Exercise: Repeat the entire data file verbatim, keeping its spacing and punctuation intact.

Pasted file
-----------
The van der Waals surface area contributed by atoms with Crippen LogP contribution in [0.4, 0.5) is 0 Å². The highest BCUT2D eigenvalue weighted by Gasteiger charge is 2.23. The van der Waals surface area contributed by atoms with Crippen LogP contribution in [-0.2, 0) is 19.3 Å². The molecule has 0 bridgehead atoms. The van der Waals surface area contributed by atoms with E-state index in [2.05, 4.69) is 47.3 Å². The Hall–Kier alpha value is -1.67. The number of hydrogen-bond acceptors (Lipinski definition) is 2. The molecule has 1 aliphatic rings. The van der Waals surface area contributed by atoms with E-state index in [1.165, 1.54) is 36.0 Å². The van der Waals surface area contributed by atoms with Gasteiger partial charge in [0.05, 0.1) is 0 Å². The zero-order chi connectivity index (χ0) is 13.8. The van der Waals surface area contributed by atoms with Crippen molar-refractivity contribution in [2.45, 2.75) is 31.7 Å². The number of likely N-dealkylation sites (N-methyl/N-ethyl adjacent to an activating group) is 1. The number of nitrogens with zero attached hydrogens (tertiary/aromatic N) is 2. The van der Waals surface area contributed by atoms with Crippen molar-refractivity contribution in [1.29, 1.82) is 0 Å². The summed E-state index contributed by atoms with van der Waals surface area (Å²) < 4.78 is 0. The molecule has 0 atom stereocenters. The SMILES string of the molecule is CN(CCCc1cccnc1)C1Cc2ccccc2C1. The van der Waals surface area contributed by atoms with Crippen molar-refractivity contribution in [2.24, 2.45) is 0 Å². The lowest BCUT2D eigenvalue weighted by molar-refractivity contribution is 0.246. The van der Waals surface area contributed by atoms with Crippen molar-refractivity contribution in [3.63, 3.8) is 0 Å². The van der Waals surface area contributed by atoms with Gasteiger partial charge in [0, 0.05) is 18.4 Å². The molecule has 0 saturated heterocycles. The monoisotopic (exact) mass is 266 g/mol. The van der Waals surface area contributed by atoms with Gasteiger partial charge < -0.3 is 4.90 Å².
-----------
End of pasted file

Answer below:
The van der Waals surface area contributed by atoms with Crippen LogP contribution in [0.4, 0.5) is 0 Å². The highest BCUT2D eigenvalue weighted by Gasteiger charge is 2.23. The van der Waals surface area contributed by atoms with Crippen LogP contribution in [-0.2, 0) is 19.3 Å². The molecule has 0 bridgehead atoms. The van der Waals surface area contributed by atoms with E-state index in [2.05, 4.69) is 47.3 Å². The Hall–Kier alpha value is -1.67. The number of hydrogen-bond acceptors (Lipinski definition) is 2. The molecule has 1 aliphatic rings. The van der Waals surface area contributed by atoms with E-state index in [1.165, 1.54) is 36.0 Å². The van der Waals surface area contributed by atoms with Gasteiger partial charge in [0.05, 0.1) is 0 Å². The zero-order chi connectivity index (χ0) is 13.8. The van der Waals surface area contributed by atoms with Crippen molar-refractivity contribution in [2.45, 2.75) is 31.7 Å². The number of likely N-dealkylation sites (N-methyl/N-ethyl adjacent to an activating group) is 1. The number of nitrogens with zero attached hydrogens (tertiary/aromatic N) is 2. The van der Waals surface area contributed by atoms with Crippen molar-refractivity contribution in [1.29, 1.82) is 0 Å². The summed E-state index contributed by atoms with van der Waals surface area (Å²) < 4.78 is 0. The molecule has 0 atom stereocenters. The SMILES string of the molecule is CN(CCCc1cccnc1)C1Cc2ccccc2C1. The van der Waals surface area contributed by atoms with Crippen molar-refractivity contribution in [2.24, 2.45) is 0 Å². The lowest BCUT2D eigenvalue weighted by molar-refractivity contribution is 0.246. The van der Waals surface area contributed by atoms with Crippen molar-refractivity contribution in [3.63, 3.8) is 0 Å². The van der Waals surface area contributed by atoms with Gasteiger partial charge in [0, 0.05) is 18.4 Å². The molecule has 0 saturated heterocycles. The monoisotopic (exact) mass is 266 g/mol. The van der Waals surface area contributed by atoms with Gasteiger partial charge < -0.3 is 4.90 Å².